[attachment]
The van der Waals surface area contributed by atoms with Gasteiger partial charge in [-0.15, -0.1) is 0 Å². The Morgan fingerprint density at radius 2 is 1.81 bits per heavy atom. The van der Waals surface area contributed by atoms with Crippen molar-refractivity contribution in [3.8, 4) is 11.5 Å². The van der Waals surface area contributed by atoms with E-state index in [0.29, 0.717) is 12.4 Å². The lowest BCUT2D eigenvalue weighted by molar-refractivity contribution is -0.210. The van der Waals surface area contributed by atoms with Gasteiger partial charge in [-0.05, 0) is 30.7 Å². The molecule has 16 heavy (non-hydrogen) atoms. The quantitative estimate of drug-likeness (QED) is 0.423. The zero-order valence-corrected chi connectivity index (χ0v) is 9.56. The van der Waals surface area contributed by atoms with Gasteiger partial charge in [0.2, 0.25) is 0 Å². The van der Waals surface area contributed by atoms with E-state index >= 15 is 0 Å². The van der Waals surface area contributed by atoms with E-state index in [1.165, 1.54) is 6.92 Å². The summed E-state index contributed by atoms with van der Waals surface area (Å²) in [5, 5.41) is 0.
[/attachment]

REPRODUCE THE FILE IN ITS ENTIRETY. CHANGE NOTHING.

The van der Waals surface area contributed by atoms with Gasteiger partial charge in [-0.15, -0.1) is 0 Å². The Morgan fingerprint density at radius 2 is 1.81 bits per heavy atom. The van der Waals surface area contributed by atoms with Crippen molar-refractivity contribution in [3.8, 4) is 11.5 Å². The van der Waals surface area contributed by atoms with E-state index in [0.29, 0.717) is 12.4 Å². The lowest BCUT2D eigenvalue weighted by molar-refractivity contribution is -0.210. The van der Waals surface area contributed by atoms with Gasteiger partial charge in [-0.05, 0) is 30.7 Å². The molecule has 16 heavy (non-hydrogen) atoms. The quantitative estimate of drug-likeness (QED) is 0.423. The zero-order valence-corrected chi connectivity index (χ0v) is 9.56. The van der Waals surface area contributed by atoms with Gasteiger partial charge in [0.2, 0.25) is 0 Å². The van der Waals surface area contributed by atoms with E-state index >= 15 is 0 Å². The van der Waals surface area contributed by atoms with E-state index in [1.165, 1.54) is 6.92 Å². The summed E-state index contributed by atoms with van der Waals surface area (Å²) in [5, 5.41) is 0.